New Insights into the Mechanism of Initial Transcription: the T7 RNA Polymerase Mutant P266L Transitions to Elongation at Longer RNA Lengths than Wild Type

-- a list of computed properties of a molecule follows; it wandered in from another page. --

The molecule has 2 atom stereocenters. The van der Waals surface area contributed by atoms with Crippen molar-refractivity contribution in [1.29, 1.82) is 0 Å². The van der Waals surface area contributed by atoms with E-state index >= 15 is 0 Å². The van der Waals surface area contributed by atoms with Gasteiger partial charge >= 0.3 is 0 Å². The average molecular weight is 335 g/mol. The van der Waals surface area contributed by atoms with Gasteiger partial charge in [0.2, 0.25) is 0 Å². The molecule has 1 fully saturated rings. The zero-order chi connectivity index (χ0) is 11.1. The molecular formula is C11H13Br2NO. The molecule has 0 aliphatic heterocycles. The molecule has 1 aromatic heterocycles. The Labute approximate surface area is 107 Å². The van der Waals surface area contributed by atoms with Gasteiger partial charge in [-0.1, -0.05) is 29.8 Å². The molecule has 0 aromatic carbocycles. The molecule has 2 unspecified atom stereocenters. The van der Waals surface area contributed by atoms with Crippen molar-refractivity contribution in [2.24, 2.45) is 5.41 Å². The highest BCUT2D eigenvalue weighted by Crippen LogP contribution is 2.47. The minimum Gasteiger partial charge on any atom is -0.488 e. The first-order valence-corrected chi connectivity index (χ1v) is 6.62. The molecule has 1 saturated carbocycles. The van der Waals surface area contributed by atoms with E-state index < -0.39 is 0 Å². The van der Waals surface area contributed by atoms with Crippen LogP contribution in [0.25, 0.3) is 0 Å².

RNA polymerases undergo substantial structural and functional changes in transitioning from sequence-specific initial transcription to stable and relatively sequence-independent elongation. Initially transcribing complexes are characteristically unstable, yielding short abortive products on the path to elongation. However, protein mutations have been isolated in RNA polymerases that dramatically reduce abortive instability. Understanding these mutations is essential to understanding the energetics of initial transcription and promoter clearance. We demonstrate here that the P266L point mutation in T7 RNA polymerase, which shows dramatically reduced abortive cycling, also transitions to elongation later, i.e., at longer lengths of RNA. These two properties of the mutant are not necessarily coupled, but rather we propose that they both derive from a weakening of the barrier to RNA-DNA hybrid-driven rotation of the promoter binding N-terminal platform, a motion necessary to achieve programmatically timed release of promoter contacts in the transition to elongation. Parallels in the multi-subunit RNA polymerases are discussed.